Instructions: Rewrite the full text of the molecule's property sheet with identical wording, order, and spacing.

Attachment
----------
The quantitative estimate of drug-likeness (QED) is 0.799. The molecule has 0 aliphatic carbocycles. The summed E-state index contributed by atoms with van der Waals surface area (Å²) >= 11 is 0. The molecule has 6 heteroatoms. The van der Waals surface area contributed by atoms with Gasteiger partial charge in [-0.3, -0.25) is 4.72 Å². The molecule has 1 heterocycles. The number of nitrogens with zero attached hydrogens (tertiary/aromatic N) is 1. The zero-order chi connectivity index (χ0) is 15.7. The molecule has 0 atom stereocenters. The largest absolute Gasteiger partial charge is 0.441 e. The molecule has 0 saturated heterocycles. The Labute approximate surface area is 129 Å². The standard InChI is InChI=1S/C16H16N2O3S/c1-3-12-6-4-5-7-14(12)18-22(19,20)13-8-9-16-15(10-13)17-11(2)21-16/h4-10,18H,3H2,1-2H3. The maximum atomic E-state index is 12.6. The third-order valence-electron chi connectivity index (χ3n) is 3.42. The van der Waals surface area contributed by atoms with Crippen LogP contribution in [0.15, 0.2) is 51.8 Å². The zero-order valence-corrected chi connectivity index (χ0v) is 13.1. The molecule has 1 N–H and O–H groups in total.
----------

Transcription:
The quantitative estimate of drug-likeness (QED) is 0.799. The molecule has 0 aliphatic carbocycles. The summed E-state index contributed by atoms with van der Waals surface area (Å²) >= 11 is 0. The molecule has 6 heteroatoms. The van der Waals surface area contributed by atoms with Gasteiger partial charge in [-0.3, -0.25) is 4.72 Å². The molecule has 1 heterocycles. The number of nitrogens with zero attached hydrogens (tertiary/aromatic N) is 1. The zero-order chi connectivity index (χ0) is 15.7. The molecule has 0 atom stereocenters. The largest absolute Gasteiger partial charge is 0.441 e. The molecule has 0 saturated heterocycles. The Labute approximate surface area is 129 Å². The standard InChI is InChI=1S/C16H16N2O3S/c1-3-12-6-4-5-7-14(12)18-22(19,20)13-8-9-16-15(10-13)17-11(2)21-16/h4-10,18H,3H2,1-2H3. The maximum atomic E-state index is 12.6. The third-order valence-electron chi connectivity index (χ3n) is 3.42. The van der Waals surface area contributed by atoms with Crippen LogP contribution in [0.15, 0.2) is 51.8 Å². The zero-order valence-corrected chi connectivity index (χ0v) is 13.1. The molecule has 1 N–H and O–H groups in total.